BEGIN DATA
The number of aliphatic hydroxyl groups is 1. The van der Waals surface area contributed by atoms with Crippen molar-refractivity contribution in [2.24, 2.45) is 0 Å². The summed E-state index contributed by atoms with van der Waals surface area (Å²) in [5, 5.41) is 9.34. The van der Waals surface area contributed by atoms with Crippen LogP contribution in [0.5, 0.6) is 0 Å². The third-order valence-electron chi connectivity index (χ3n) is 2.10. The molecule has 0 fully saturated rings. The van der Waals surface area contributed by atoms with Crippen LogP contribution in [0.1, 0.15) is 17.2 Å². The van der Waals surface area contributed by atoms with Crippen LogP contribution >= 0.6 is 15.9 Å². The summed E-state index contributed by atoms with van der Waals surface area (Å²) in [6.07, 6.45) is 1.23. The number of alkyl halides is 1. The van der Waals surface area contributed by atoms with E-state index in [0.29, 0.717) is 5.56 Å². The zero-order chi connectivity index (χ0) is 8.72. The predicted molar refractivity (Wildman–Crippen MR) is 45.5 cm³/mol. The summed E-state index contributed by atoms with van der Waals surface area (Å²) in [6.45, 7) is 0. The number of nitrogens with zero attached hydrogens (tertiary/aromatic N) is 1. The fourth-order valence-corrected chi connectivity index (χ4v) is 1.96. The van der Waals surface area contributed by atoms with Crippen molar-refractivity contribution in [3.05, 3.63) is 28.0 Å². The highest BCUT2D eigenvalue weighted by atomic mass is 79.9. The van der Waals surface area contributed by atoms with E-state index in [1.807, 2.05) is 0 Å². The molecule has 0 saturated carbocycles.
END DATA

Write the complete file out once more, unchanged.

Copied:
The number of aliphatic hydroxyl groups is 1. The van der Waals surface area contributed by atoms with Crippen molar-refractivity contribution in [2.24, 2.45) is 0 Å². The summed E-state index contributed by atoms with van der Waals surface area (Å²) in [5, 5.41) is 9.34. The van der Waals surface area contributed by atoms with Crippen LogP contribution in [0.5, 0.6) is 0 Å². The third-order valence-electron chi connectivity index (χ3n) is 2.10. The molecule has 0 fully saturated rings. The van der Waals surface area contributed by atoms with Crippen LogP contribution in [0.1, 0.15) is 17.2 Å². The van der Waals surface area contributed by atoms with Crippen LogP contribution >= 0.6 is 15.9 Å². The summed E-state index contributed by atoms with van der Waals surface area (Å²) in [6.07, 6.45) is 1.23. The number of alkyl halides is 1. The van der Waals surface area contributed by atoms with E-state index in [0.29, 0.717) is 5.56 Å². The zero-order chi connectivity index (χ0) is 8.72. The predicted molar refractivity (Wildman–Crippen MR) is 45.5 cm³/mol. The summed E-state index contributed by atoms with van der Waals surface area (Å²) in [6.45, 7) is 0. The number of nitrogens with zero attached hydrogens (tertiary/aromatic N) is 1. The fourth-order valence-corrected chi connectivity index (χ4v) is 1.96. The van der Waals surface area contributed by atoms with Crippen molar-refractivity contribution in [3.05, 3.63) is 28.0 Å². The highest BCUT2D eigenvalue weighted by atomic mass is 79.9. The van der Waals surface area contributed by atoms with E-state index in [1.807, 2.05) is 0 Å². The molecule has 0 saturated carbocycles.